By Peter Galuszka
Many years ago, when I was a young cub reporter at The Virginian-Pilot, I had a lonely assignment that had me spending some of my mornings watching big ships come and go into Chesapeake Bay.
I worked a night police beat until at least midnight with Wednesdays and Thursdays off, ruining my social life. I saw on occasion many horrible things. For therapy, if I got up early enough and the weather was good, I might go to Fort Story, a military base in Virginia Beach, where I could sit on a bluff at Cape Henry and watch ships come and go. They were easy to see if it wasn’t windy since they emitted tall plumes of pale yellow and dirty brown smoke visible from miles away.
That smoke came from burning cheap, low grade, viscous bunker oil. It was like this for years until recently when the International Maritime Organization (IMO) of the United Nations issued strict new rules to cut sulfur oxides that pollute the air globally and could cause acid rain not to mention some carbon pollution.
Burning such oil had become a bigger problem since container or bulk carrying ships have gotten much bigger, especially as trade with strong economies such as China’s has greatly expanded.
On Jan. 1, ships around the world must use fuel with only 0.5% sulfur, rather than the 3.5% sulfur level that had been using. The levels will be measured by maritime enforcement agencies such as the Coast Guard and shippers who fail to comply will face stiff fines.
Over the several years or so, the threat of tighter rules has turned global shipping upside down “It’s the biggest (change) in the history of the market,” Amrita Sen, chief oil analyst at Energy Aspects, told CNBC recently.
The rules change could cost up to $12 billion, according to the Coalition for Responsible Transportation, the Pilot reported. The benefits seem potentially big. A study cited by the IMO reports that the fuel change will prevent 570,000 deaths from 2020 to 2025, Reuters reports.
Solutions include adding expensive scrubbers to ship engines allowing them to keep using the old fuel. Shippers can find fuel that has been ultra refined to lower sulfur content. They can blend fuels. Or they can switch to newer ships that are powered by liquid natural gas (LNG).
Refining firms are quickly shifting to the new standards. Tank farms around Hampton Roads and Baltimore are switching to lower sulfur fuel. Not only are oil giants making changes but a new crop of smaller, boutique refining firms have emerged to serve the market.
There are plenty of difficulties. Oil tanks on ships would have to be cleaned out to get rid of the higher sulfur fuel. It is impractical to mix higher and lower fuels.
Longer term, shipping industry executives are promoting the use of LNG as ship fuel because of its lower sulfur and carbon content that traditional fuel oil. But using LNG requires not just extensive refitting that can cost $5 million per engine, according to the trade journal Freightwaves. Extensive refrigeration facilities need to be built to fuel ships. At the moment the only U.S. ports that have such capabilities are in Jacksonville, Fla. and Port Fouchon, La.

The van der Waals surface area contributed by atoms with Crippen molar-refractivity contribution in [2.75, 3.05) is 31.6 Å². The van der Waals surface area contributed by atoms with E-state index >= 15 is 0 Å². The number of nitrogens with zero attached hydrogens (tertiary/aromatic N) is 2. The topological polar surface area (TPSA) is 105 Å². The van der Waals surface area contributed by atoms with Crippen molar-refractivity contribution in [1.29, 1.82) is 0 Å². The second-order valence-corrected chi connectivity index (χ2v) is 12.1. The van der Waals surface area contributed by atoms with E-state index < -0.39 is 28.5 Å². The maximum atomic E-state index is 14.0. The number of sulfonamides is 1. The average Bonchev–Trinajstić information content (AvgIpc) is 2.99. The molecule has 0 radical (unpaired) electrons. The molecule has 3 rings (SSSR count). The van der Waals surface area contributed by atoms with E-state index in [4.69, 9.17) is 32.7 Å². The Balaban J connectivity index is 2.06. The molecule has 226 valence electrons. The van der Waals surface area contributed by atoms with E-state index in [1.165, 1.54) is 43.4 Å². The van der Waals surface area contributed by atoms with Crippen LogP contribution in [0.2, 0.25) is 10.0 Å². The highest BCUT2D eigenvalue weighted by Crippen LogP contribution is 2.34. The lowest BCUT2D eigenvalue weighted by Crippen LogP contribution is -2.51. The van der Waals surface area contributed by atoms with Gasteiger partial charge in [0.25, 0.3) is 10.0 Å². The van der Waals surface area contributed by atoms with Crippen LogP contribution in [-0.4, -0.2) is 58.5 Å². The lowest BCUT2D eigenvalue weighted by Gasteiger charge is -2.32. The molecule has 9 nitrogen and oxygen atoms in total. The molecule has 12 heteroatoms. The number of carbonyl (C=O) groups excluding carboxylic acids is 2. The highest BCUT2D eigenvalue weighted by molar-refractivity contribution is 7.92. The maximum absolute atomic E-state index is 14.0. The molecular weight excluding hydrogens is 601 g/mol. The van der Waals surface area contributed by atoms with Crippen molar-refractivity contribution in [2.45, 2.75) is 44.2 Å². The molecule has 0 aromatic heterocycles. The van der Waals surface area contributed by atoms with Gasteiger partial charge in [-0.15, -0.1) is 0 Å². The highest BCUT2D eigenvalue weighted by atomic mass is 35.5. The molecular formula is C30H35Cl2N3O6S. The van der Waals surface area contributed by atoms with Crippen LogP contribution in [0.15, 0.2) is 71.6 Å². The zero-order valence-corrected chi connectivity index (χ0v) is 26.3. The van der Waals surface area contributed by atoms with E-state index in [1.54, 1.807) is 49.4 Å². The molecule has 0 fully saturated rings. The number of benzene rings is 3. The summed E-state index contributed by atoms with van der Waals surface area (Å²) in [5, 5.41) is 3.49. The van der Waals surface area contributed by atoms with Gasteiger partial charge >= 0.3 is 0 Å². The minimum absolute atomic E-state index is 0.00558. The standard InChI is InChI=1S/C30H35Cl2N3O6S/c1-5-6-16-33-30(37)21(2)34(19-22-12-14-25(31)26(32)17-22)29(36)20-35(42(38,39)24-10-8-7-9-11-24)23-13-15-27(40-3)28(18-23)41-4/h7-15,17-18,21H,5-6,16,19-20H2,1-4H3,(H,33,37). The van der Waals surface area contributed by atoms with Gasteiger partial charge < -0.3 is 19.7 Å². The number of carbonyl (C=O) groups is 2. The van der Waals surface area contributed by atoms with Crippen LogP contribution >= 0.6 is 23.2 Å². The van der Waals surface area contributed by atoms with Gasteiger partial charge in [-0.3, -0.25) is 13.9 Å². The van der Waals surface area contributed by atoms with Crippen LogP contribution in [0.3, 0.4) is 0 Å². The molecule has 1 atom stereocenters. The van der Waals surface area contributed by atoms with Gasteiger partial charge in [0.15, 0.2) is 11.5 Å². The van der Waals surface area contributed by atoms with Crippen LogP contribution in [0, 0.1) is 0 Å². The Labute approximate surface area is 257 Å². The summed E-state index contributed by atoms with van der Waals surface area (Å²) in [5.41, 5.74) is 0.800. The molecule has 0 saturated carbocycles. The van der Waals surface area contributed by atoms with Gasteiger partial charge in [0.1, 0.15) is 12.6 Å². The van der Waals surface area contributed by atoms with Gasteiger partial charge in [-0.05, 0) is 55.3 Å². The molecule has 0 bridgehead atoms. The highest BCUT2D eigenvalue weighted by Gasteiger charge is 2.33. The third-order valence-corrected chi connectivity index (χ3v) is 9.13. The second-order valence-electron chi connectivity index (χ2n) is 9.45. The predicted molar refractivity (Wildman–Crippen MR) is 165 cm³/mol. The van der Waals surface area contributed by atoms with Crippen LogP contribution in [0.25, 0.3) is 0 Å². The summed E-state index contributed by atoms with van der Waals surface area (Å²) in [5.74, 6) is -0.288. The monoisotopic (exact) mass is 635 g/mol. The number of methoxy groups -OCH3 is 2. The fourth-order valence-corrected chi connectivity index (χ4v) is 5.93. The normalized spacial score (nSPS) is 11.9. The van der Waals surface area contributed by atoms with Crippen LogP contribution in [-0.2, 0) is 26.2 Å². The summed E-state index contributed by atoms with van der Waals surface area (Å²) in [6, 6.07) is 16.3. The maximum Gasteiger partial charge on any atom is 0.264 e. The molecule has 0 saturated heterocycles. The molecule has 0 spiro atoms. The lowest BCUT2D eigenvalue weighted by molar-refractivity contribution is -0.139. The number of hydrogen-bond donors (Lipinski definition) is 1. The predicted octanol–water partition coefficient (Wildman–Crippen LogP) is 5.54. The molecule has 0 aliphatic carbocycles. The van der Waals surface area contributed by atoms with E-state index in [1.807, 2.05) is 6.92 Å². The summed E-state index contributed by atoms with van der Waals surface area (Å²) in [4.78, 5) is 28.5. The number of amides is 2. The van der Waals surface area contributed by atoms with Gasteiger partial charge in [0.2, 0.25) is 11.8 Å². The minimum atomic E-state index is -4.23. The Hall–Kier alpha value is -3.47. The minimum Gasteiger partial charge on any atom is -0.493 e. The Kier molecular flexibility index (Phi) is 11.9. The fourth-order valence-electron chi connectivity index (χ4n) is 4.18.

The Port of Virginia does not have such facilities although that could change. Port officials are linking their operation to SEA/LNG, an industry coalition that promotes LNG as shipping fuel. Other members of the coalition include Vancouver, Rotterdam, Singapore and Yokohama, Freightwaves reports.
Dominion, the Richmond-based power company, operates an LNG export facility at Cove Point, Md. only a day’s sail or so from the Port of Virginia. It seems that Dominion’s facility is dedicated to exporting LNG to utilities in Asia and not marketing the product closer to home.
There’s talk that if the controversial Atlantic Coast Pipeline is built, a natural gas pipeline could be extended to the port where the gas would be refrigerated, liquefied and pump aboard ships.
Although the number of LNG-powered ships under construction is increasing, it still takes years for them to be completed.
For one story about how that works out, this is a passage from the recent book “Into the Raging Sea. Thirty-three Mariners, One Megastorm and the Sinking of El Faro ” by Rachel Slade. Her book reports that tragedy of the sinking of the container ship El Faro as it sailed with cargo and 33 crewmembers from Jacksonville to Puerto Rico in 2015. The ship ran into Hurricane Joaquin off the Bahamas and endured 40-foot waves and winds over 90 miles per hour before vanishing with all hands. It was operated by TOTE Maritime of Jacksonville.
TOTE put El Faro back into service on the Puerto Rican run, tag-teaming with her sister ship, El Yunque. It was a temporary fix. TOTE had just ordered two new liquid natural gas ships to replace its two remaining elderly steamships. It would take several years before those new vessels were operational so, old steamships continued chugging back and forth from Jacksonville to Puerto Rico, patched, painted and duct-taped together.
For environmentalists, the coming fuel switch is a mixed blessing, The reduction in higher sulfur fuel is certainly better, but it could put more pressure on building gas pipelines that many in the green movement say are polluting, damaging and unneeded.
Another takeaway is that the IMO displays how global efforts to make significant changes in pollution reduction can be much more effective than state or regional ones. Experts from many nations influence its policies and many of them have very clear ideas about how global warming and acid rain can be stemmed. They are immune from getting muscled by conservative American politicians backed by fossil fuel or Koch-funded, “free market” think tanks.There are currently no comments highlighted.